Both Mariah Carey's strength and her weakness his that she exists in her own bubble, impervious to change. Trends come and go but Mariah remains Mariah. Her blend of bubblegum pop and R&B never feels particularly current but it also never ages. A reminder of a bygone age but a time period that cannot be placed. Rainbow, Mariah's 1999 masterpiece, is peak Carey.
It marked the end of her first imperial phrase. Rainbow was Mariah's first album in years to not top the charts and proceeded the trauma that was Glitter, and arrived long before the career and artistic rebirth of The Emancipation of Mimi. The production credits and guest spots read like a who's-who of 1999. At this point she was untouchable. With one of the most lucrative recording contracts of all time and comfortably into her songwriting groove, she was making the kind of music she should have been releasing her whole career.
Mariah has always been keen to stress her credentials as a songwriter and Rainbow is evidence that strongly supports her case - a well-crafted balance of her signature ballads with sparky R&B jams. Lyrically the tracks are breezy but intensely relatable, a formula that was most successfully deployed by Motown. Despite her incredible riches, success and vocal prowess - Mariah writes from a perspective that we all understand. This isn't a record about the pains of being famous but about love, being a woman. There is also an archness to her music that often goes unheralded. Take lead single "Heartbreaker" its lyrics juxtaposed with the bounciest of beats.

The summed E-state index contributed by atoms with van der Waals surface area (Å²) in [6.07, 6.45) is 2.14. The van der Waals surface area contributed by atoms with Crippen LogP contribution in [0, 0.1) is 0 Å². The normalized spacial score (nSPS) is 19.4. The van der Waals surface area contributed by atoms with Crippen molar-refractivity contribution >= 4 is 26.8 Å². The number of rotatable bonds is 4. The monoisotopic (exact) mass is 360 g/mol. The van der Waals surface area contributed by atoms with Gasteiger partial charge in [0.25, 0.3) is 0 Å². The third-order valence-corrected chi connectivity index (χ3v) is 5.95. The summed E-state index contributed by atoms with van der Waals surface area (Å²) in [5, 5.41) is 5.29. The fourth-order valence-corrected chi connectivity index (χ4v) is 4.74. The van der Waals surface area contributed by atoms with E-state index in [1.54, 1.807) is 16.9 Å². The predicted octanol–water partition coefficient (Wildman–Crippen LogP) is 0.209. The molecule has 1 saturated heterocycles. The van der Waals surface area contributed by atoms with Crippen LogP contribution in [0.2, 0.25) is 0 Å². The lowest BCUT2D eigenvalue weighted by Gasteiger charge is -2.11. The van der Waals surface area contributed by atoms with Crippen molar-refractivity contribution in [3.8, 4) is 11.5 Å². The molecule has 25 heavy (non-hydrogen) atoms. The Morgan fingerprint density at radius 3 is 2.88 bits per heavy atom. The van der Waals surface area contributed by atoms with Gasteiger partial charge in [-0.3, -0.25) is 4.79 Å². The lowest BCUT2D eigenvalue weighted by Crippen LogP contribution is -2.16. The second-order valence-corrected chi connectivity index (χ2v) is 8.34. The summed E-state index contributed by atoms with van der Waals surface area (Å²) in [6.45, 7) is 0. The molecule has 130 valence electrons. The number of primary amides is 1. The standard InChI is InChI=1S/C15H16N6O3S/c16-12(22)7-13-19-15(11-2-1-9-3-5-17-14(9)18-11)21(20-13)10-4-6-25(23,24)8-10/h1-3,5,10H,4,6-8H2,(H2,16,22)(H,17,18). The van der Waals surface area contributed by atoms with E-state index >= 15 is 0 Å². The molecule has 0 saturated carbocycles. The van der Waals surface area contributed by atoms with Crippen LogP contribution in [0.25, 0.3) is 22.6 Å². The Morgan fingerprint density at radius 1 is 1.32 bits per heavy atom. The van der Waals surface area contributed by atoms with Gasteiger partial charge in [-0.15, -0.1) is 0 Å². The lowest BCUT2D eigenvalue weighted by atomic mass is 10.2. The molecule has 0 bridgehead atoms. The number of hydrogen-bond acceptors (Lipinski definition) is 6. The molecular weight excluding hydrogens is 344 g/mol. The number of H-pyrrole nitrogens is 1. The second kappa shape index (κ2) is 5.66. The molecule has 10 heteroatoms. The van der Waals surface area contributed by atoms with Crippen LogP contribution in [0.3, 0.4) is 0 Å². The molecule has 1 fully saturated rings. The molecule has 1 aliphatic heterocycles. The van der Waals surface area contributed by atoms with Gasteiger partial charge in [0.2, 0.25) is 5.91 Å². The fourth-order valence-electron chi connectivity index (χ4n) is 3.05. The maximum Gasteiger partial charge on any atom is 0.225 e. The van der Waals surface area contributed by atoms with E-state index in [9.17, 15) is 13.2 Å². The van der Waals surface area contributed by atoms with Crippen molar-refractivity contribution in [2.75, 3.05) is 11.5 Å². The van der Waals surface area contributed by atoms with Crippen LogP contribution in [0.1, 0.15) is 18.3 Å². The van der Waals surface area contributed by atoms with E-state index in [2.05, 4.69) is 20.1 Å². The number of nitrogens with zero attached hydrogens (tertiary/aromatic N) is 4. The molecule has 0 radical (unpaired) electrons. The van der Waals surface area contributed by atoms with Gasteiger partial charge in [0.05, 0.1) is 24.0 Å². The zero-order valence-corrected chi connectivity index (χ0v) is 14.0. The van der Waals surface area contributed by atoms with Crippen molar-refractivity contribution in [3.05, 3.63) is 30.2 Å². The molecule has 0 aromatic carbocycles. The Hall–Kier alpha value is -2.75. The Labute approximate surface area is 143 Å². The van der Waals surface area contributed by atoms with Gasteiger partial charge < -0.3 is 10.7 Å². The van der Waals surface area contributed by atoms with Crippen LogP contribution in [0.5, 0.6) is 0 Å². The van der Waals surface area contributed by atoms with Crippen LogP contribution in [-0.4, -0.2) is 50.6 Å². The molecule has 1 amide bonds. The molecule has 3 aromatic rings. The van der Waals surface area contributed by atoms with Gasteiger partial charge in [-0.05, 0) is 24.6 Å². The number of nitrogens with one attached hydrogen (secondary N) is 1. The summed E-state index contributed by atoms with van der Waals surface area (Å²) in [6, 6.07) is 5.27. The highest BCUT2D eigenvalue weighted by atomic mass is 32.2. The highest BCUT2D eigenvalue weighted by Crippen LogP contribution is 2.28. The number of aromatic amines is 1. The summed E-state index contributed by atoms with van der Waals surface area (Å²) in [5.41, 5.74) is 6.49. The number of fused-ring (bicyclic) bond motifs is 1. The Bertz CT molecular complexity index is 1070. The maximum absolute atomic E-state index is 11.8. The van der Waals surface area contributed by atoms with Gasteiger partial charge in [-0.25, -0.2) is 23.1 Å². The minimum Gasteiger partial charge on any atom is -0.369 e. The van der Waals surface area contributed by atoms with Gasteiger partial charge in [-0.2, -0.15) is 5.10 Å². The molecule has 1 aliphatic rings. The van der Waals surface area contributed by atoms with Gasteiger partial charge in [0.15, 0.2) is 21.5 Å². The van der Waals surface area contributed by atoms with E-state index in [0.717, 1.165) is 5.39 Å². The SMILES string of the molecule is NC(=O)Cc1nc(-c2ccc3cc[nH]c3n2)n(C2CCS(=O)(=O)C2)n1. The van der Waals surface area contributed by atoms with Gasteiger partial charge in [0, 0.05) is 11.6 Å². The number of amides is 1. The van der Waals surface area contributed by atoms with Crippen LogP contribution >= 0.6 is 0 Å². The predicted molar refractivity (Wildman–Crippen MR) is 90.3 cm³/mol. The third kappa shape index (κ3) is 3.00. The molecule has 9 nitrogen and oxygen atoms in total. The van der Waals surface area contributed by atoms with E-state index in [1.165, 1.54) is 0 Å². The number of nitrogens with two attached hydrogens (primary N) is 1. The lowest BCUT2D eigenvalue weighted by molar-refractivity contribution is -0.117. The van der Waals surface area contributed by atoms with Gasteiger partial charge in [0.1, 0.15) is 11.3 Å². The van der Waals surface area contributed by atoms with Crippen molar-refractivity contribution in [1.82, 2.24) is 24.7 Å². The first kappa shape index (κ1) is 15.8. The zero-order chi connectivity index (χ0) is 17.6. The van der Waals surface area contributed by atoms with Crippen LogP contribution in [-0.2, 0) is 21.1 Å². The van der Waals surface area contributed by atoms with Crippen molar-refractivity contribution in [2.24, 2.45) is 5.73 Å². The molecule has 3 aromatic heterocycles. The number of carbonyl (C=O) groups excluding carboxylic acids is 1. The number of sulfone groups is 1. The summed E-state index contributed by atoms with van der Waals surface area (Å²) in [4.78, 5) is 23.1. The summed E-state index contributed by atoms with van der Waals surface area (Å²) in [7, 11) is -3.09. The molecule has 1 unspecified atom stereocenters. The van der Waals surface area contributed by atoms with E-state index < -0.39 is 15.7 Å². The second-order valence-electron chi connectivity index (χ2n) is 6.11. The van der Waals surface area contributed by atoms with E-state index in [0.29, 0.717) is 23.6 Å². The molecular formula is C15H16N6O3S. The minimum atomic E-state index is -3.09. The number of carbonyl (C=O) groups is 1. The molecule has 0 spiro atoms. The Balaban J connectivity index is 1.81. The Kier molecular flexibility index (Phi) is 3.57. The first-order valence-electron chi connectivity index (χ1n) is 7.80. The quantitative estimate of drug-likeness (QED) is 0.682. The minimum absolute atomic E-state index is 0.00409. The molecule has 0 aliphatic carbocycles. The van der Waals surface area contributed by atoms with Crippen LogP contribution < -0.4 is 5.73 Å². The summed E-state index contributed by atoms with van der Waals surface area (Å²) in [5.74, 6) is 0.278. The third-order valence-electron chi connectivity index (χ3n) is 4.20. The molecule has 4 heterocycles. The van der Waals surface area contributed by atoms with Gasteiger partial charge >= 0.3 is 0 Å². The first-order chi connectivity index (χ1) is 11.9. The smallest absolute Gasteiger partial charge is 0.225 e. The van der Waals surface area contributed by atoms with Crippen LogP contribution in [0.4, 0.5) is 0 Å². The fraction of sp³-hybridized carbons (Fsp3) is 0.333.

Mariah, and many others, consider 1997's Butterfly to be her finest work. Moving away from the middle-of-the-road tracks that typified her early work, she began working with younger hip-hop producers. Butterfly is finessed and marked a new chapter but it lacks the fun of Rainbow which, as Mariah records go, borders on the spontaneous.
Rainbow isn't an artistic statement. It isn't the study of an artist and we learn next to nothing about Mariah (although there are some rare glimpses into her psyche following her split from Tommy Mottola). But that isn't why we love her. Mariah always serves up exactly what you need.
There has been flashes of genius since but it's notable that some of her best tracks would fit perfectly on this album. The inspired "#Beautiful" ft. Miguel captures that sense of joie de vie that permeates and typifies Rainbow. It's an album that is incapable of ageing, so unrelentingly universal that it becomes timeless.